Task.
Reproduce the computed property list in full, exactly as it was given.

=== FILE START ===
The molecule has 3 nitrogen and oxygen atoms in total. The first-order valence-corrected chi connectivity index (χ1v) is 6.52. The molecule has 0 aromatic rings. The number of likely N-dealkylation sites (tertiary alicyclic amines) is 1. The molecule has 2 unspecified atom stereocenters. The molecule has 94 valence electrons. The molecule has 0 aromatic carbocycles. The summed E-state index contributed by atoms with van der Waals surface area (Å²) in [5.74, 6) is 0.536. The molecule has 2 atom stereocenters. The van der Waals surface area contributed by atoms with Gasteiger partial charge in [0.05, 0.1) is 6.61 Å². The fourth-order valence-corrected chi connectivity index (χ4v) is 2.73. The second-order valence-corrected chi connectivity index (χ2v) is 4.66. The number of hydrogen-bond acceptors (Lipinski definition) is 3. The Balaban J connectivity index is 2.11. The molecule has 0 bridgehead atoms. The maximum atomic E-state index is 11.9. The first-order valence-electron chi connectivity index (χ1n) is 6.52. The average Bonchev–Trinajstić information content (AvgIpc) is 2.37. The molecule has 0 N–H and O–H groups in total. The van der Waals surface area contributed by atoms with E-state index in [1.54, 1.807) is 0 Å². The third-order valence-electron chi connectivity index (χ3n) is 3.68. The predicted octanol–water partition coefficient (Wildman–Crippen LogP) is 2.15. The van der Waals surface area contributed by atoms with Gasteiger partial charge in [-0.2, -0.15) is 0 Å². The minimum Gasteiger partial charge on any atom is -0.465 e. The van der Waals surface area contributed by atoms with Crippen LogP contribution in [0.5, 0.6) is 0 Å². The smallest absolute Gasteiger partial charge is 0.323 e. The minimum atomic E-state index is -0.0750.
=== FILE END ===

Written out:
The molecule has 3 nitrogen and oxygen atoms in total. The first-order valence-corrected chi connectivity index (χ1v) is 6.52. The molecule has 0 aromatic rings. The number of likely N-dealkylation sites (tertiary alicyclic amines) is 1. The molecule has 2 unspecified atom stereocenters. The molecule has 94 valence electrons. The molecule has 0 aromatic carbocycles. The summed E-state index contributed by atoms with van der Waals surface area (Å²) in [5.74, 6) is 0.536. The molecule has 2 atom stereocenters. The van der Waals surface area contributed by atoms with Gasteiger partial charge in [0.05, 0.1) is 6.61 Å². The fourth-order valence-corrected chi connectivity index (χ4v) is 2.73. The second-order valence-corrected chi connectivity index (χ2v) is 4.66. The number of hydrogen-bond acceptors (Lipinski definition) is 3. The Balaban J connectivity index is 2.11. The molecule has 0 bridgehead atoms. The maximum atomic E-state index is 11.9. The first-order valence-electron chi connectivity index (χ1n) is 6.52. The average Bonchev–Trinajstić information content (AvgIpc) is 2.37. The molecule has 0 N–H and O–H groups in total. The van der Waals surface area contributed by atoms with E-state index in [1.54, 1.807) is 0 Å². The third-order valence-electron chi connectivity index (χ3n) is 3.68. The predicted octanol–water partition coefficient (Wildman–Crippen LogP) is 2.15. The van der Waals surface area contributed by atoms with Gasteiger partial charge in [-0.2, -0.15) is 0 Å². The minimum Gasteiger partial charge on any atom is -0.465 e. The van der Waals surface area contributed by atoms with Crippen LogP contribution in [0.5, 0.6) is 0 Å². The smallest absolute Gasteiger partial charge is 0.323 e. The minimum atomic E-state index is -0.0750.